Black Is: Beyond Revisionist Histories of Blackness in Popular Culture

My undergraduate degree is in history — African history at that. For the past four years I have spent a significant amount of time redacting secondary sources and troubling the archive trying in my own small way to rewrite or give new meaning to the history of my people, Black people. 

One of my favorite historical actors to date is Mansa Musa, arguably the richest man (notice not just black) to have lived. It is documented that once on a pilgrimage to Mecca, Musa and his entourage spent so much gold in Egypt that they ended up inflating the entire economy for several years. Alongside this history, are numerous other examples of revisionist narratives that attempt to subvert white supremacy by in turn looking back to the powerful monarchies that existed in Africa before the 19th century.  Indeed, remnants of this great past are disproportionately distributed across the West being posited as African art in museums that pillaged the continent during the infamous Scramble for Africa. This revisionist lens not only rewrites the narrative of blackness but also aspects of social constructs such as gender (Egyptian queens), sexuality (fluidity within pre-colonial Africa)  and class (a benevolent caste system). 

This subject is appropriate given the present discourse that stems out of the release of Beyoncé’s film, “Black is King.” In this spectacular work of art, the artist through narrative, fashion and dance creates a necessary and celebratory work of love for Blacks at a time when Black people globally are inundated with images of Black precarity. However this article is not a review of the film, its aesthetics and overall discourse. So much has already been said around the subject and its politics. Instead, it is an expansion of  one tweet that summarizes the danger in our allure towards power and all its intricacies, “Beyonce will not save [U]s. Only [W]e can save [O]urselves.”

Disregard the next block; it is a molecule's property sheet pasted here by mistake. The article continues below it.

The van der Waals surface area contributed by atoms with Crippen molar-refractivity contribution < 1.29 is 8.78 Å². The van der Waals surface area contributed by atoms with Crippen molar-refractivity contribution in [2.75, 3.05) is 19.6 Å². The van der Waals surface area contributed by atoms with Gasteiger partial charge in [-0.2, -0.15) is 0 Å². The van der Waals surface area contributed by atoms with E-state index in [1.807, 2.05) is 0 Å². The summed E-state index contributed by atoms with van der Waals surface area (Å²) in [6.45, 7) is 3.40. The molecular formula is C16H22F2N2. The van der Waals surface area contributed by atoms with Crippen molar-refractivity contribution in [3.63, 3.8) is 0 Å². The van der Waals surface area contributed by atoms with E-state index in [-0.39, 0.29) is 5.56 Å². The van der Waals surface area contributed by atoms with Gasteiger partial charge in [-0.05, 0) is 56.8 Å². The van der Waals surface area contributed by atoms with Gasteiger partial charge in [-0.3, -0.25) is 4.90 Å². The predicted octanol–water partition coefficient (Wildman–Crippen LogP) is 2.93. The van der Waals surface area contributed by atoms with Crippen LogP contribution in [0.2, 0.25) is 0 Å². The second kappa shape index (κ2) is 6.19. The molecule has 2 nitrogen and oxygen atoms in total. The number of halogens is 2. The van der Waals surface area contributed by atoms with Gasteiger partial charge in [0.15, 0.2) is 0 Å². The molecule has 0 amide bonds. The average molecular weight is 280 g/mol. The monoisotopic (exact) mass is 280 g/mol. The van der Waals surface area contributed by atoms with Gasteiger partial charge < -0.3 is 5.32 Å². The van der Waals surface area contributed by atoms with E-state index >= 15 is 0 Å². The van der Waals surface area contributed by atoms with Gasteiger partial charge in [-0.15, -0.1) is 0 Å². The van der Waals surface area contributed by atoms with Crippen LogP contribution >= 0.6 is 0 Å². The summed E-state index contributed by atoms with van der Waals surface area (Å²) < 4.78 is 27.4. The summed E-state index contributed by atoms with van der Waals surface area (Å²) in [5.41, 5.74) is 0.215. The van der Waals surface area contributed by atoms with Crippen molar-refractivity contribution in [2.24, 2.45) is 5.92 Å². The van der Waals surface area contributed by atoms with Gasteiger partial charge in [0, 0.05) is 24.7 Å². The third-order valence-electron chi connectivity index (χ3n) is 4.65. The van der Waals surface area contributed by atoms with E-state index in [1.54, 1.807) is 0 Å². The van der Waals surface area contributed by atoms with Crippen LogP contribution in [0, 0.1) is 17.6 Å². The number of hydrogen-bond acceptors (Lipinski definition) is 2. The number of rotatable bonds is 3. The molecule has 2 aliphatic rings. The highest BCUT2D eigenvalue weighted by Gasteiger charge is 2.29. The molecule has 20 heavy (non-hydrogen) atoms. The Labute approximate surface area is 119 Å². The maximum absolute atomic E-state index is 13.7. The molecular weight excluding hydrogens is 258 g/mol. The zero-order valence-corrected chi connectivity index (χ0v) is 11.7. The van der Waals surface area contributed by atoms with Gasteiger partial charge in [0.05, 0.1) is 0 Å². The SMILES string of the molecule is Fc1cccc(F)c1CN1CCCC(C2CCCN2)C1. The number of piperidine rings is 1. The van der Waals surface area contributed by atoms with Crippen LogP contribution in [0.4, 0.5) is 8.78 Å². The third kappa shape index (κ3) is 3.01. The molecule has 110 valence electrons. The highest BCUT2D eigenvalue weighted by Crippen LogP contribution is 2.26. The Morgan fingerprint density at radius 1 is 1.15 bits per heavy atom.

During my intimate encounter with the archive, one pressing question kept lingering in mind, “Can the archive be saved?” And whilst I don’t have a definitive assertion about it, my hunch leans heavily towards the negative. So what does this mean for us, our articulations of blackness and our position within history? Perhaps I am the faint-hearted failed historian who was not resilient enough to  wrestle with the archive accordingly. 

In this long winded narrative my assertion is that Black folks must be subversive in their constitution of meaning about Africa and its representation. What does it mean for us to be comfortable with the quotidian-ness of Africa? Rather than the scintillating notions of Africa Rising or the revisionist notions of African nobility. What does it mean to be comfortable with Africa simply being? This challenge is not only directed towards the Black diaspora but also those in the continent. African revisionism isn’t simply within the field of history but also in its contemporary displays of culture which Emma Dabiri coins as “instagram friendly Africa”.

And what about our imaginings, one may ask? After all, art has the ability to liberate Blackness in ways other interventions cannot. In this realm I dare say, we must look as much to the future as to the past. Speculative work frees our language and ontologies while widening our possibilities. What does it mean for Blackness to exist devoid of the language of power and hierarchy? What does it mean to dismiss or even perhaps guillotine the position of king? What does it mean for us my dear Black Folks, to simply say, as we are, we are enough!

Can you imagine it?

Can you believe it?

Now, live it! 

Resource List 

Why We Must Be Careful When Watching Beyoncé’s ‘Black Is King’ by Judicaelle Irakoze

Beyoncé and the Heart of Darkness by Boluwatufe Ankiro and Joshua Segun-Lean

Disney, Capitalism, and Beyoncé’s Black Is King by Lisaés-black-is-king-c60fb2d9956e

Black Parade:

Why I’m not an Afropolitan By Emma Dabiri

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